While the classic merch items certainly have their place on the table, and will sell reliably well, developing a product that stands out and is brand specific can go a long way towards strengthening your image, creating a bond with fans and, of course, making additional money.
Think about it: when was the last time you bought a piece of artist or band merch that you were really excited about? I don’t mean a CD or a vinyl, I mean something totally unique that made sense for the band and the band alone. Something that you were proud to own, that made you love the band even more.
So many bands and artists stick with the tried and true t-shirts, stickers, and albums—and I get it, they’re cheap, they’re easy, and they get something on the merch table. But it’s not enough to just have something—your merch is an extension of your brand, and it’s the perfect opportunity to give your fans a little something extra. Here’s how to up your merch game and build a stronger bond with your fans, while making a little extra money.
The first step in making sure your merch aligns with your brand is knowing what your brand actually is.Once you have that nailed down, you can begin to brainstorm.
The best merch ideas are ones that feel like a completely natural fit. While it might take some brainstorming to actually find out what makes the most sense, once you hit on it, it should feel right.
To get you started, here are a few questions to ask yourself. If you’re a band as opposed to a solo artist, these should be answered as a band (as if the band is a person itself) rather than as individuals.
What inspires me?
Do any themes tend to appear in our or my songs/image/social media posts? (i.e. do you write a lot of songs about nostalgia, or friendship, or searching for a higher truth, etc.?)
What are my values?
A couple of examples: I once worked with a San Francisco character band called Friends W/O Benefits. Instead of a physical album release, they put out a limited edition, hand-numbered comic book. It fit their brand perfectly. They took all the photos for the book on their own, and then created a storyline that featured the characters. It was a perfect fit for not only the album’s themes, but the band’s overall persona.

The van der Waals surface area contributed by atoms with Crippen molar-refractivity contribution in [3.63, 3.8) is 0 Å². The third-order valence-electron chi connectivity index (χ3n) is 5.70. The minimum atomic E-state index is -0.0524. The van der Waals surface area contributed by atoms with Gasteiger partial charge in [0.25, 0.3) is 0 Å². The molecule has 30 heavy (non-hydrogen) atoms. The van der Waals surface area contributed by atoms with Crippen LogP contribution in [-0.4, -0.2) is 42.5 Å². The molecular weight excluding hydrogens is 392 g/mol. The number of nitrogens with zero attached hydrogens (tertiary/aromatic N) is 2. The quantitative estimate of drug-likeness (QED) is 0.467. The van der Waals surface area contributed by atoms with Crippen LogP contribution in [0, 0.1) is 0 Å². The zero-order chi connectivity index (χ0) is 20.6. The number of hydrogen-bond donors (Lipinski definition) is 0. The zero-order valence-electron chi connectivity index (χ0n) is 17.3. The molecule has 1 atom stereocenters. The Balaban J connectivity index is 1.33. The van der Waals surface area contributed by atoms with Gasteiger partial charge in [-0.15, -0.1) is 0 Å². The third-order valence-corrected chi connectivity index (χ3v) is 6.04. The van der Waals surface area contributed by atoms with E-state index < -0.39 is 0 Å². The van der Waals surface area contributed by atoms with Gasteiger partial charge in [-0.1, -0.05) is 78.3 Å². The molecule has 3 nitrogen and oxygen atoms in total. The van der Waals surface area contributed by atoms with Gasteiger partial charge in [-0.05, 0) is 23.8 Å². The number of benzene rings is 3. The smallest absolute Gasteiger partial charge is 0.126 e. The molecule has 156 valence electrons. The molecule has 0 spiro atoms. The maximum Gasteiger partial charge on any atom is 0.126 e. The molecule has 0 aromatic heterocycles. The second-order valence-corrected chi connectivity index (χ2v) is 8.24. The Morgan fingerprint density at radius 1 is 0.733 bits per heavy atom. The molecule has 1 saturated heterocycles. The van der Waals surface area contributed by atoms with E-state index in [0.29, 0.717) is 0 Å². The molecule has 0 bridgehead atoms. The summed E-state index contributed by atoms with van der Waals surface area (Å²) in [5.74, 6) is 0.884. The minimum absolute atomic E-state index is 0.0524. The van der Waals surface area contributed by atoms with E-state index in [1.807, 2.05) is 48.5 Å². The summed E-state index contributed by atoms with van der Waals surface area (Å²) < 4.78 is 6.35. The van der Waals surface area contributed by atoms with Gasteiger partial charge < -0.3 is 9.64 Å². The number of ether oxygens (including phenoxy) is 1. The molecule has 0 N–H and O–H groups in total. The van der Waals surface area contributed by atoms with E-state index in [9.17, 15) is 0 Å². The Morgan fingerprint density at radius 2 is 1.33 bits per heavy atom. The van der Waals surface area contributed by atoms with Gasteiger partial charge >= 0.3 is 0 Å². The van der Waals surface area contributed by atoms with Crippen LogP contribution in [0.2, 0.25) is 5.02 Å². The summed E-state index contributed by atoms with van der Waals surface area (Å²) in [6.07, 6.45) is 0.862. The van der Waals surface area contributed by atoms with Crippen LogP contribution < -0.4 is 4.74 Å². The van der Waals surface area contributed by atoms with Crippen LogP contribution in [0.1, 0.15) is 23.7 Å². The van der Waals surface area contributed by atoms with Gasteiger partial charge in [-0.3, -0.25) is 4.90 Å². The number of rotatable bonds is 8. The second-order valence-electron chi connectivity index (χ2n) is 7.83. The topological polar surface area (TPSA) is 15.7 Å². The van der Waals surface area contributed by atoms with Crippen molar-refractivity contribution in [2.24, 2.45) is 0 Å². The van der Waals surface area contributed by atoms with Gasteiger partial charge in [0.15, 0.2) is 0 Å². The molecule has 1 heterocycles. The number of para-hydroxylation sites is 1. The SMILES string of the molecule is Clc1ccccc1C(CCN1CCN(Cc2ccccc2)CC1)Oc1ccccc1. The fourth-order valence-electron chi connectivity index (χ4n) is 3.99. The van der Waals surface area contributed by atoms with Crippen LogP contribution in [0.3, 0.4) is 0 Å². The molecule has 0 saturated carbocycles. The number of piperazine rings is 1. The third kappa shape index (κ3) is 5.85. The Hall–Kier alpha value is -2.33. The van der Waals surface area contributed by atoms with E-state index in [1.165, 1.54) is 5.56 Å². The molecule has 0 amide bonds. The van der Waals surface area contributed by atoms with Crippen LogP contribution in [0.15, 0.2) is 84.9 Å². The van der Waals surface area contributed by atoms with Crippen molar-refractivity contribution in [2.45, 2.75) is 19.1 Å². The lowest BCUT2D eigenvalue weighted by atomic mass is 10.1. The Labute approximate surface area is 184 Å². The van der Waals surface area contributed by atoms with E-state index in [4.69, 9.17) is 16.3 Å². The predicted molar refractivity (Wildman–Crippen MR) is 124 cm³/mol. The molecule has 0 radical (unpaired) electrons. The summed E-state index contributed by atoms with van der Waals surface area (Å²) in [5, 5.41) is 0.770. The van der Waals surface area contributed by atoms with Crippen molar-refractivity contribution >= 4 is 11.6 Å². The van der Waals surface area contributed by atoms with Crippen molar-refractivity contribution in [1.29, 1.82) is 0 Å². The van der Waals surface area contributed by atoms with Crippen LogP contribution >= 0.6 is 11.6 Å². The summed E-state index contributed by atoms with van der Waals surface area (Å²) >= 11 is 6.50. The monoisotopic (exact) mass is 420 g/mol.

Another favorite example is a UK folk band called Fitz that created a custom tea blend. It fit perfectly with their aesthetic and they sold out the very first week. I’d say that’s a win!
2. BE CREATIVE
In the two examples above, you might notice that both ideas required a little creativity and outside effort. It’s not the kind of merch that you would come up with if you were just reading articles online or looking to other bands merch for ideas.
That’s not to say that doing both those things won’t help—it’ll certainly get your mind thinking outside the box and may even spark a unique idea of your own. But, these are both items that are highly specific to the bands themselves, and that’s what makes them so perfect and so successful. It’s not something that can be replicated.
Don’t be afraid to be creative and really go outside the norm. If cost is a concern, limit the initial run of new merch to just a few hundred—this is what both the bands above did and not only did it allow them to test the waters, it made the limited edition run that much more special.
3. CREATE AN INVITING MERCH TABLE
There’s something to be said for a merch table that doesn’t suck. You might even be wondering what makes a merch table stand out—because you’ve probably always assumed just neatly laying out your merch, being friendly to fans that approach, and offering a few stickers is the way to go.
And while all of those are a great start, they should probably be the minimum effort that you put in, rather than the gold standard. So how do you make it stand out?
- Decorate. Have a unique tablecloth (a color or pattern that aligns with your image) or have some lights strung around the table, or a lava lamp, whatever it is that’s going to make people gravitate to you. Also, have some signs that indicate 1) whose merch table it is and 2) how much things are. No one wants to have to ask for prices.
- Make sure the table is always manned. Even and especially when you’re playing, try to have a friend that can take over so that when people wander over during or right after your set, they’re able to greet them
- Take credit cards. In the age of Square, there’s no excuse for not accepting them.
- Have something for all price points. Not all fans may be able to afford something that’s $20, so being able to offer something at a lower price point that’s just as unique and memorable will go a long way.
- Offer bundles at a discount. Everyone loves the chance to get a little bit of everything, especially at a discount. This works especially well if you have older merch you’re trying to move quickly.
Now that we’ve gone through how to make your merch stand out, how are you going to change your merch game?
Angela Mastrogiacomo is the founder and CEO of Muddy Paw PR, where her artists have seen placement on Alternative Press, Substream, New Noise, and more. She’s also the owner of music blog Infectious Magazine.